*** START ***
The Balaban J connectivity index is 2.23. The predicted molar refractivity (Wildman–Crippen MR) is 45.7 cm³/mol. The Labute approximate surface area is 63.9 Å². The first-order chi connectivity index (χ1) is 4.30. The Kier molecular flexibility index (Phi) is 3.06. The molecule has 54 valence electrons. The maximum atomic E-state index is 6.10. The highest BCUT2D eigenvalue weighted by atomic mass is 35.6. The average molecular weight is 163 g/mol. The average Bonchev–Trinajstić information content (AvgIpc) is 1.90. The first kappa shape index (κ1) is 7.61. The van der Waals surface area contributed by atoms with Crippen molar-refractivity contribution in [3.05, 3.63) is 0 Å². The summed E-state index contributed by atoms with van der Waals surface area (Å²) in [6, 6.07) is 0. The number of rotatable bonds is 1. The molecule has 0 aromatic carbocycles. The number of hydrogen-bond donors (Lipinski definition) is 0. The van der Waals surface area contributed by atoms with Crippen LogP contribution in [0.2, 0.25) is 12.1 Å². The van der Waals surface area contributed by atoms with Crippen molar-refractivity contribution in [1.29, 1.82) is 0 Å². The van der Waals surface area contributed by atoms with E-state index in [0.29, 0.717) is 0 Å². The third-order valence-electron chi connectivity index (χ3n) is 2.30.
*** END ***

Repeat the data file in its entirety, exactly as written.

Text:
The Balaban J connectivity index is 2.23. The predicted molar refractivity (Wildman–Crippen MR) is 45.7 cm³/mol. The Labute approximate surface area is 63.9 Å². The first-order chi connectivity index (χ1) is 4.30. The Kier molecular flexibility index (Phi) is 3.06. The molecule has 54 valence electrons. The maximum atomic E-state index is 6.10. The highest BCUT2D eigenvalue weighted by atomic mass is 35.6. The average molecular weight is 163 g/mol. The average Bonchev–Trinajstić information content (AvgIpc) is 1.90. The first kappa shape index (κ1) is 7.61. The van der Waals surface area contributed by atoms with Crippen molar-refractivity contribution in [3.05, 3.63) is 0 Å². The summed E-state index contributed by atoms with van der Waals surface area (Å²) in [6, 6.07) is 0. The number of rotatable bonds is 1. The molecule has 0 aromatic carbocycles. The number of hydrogen-bond donors (Lipinski definition) is 0. The van der Waals surface area contributed by atoms with Crippen LogP contribution in [0.2, 0.25) is 12.1 Å². The van der Waals surface area contributed by atoms with Crippen molar-refractivity contribution in [1.29, 1.82) is 0 Å². The van der Waals surface area contributed by atoms with E-state index in [0.29, 0.717) is 0 Å². The third-order valence-electron chi connectivity index (χ3n) is 2.30.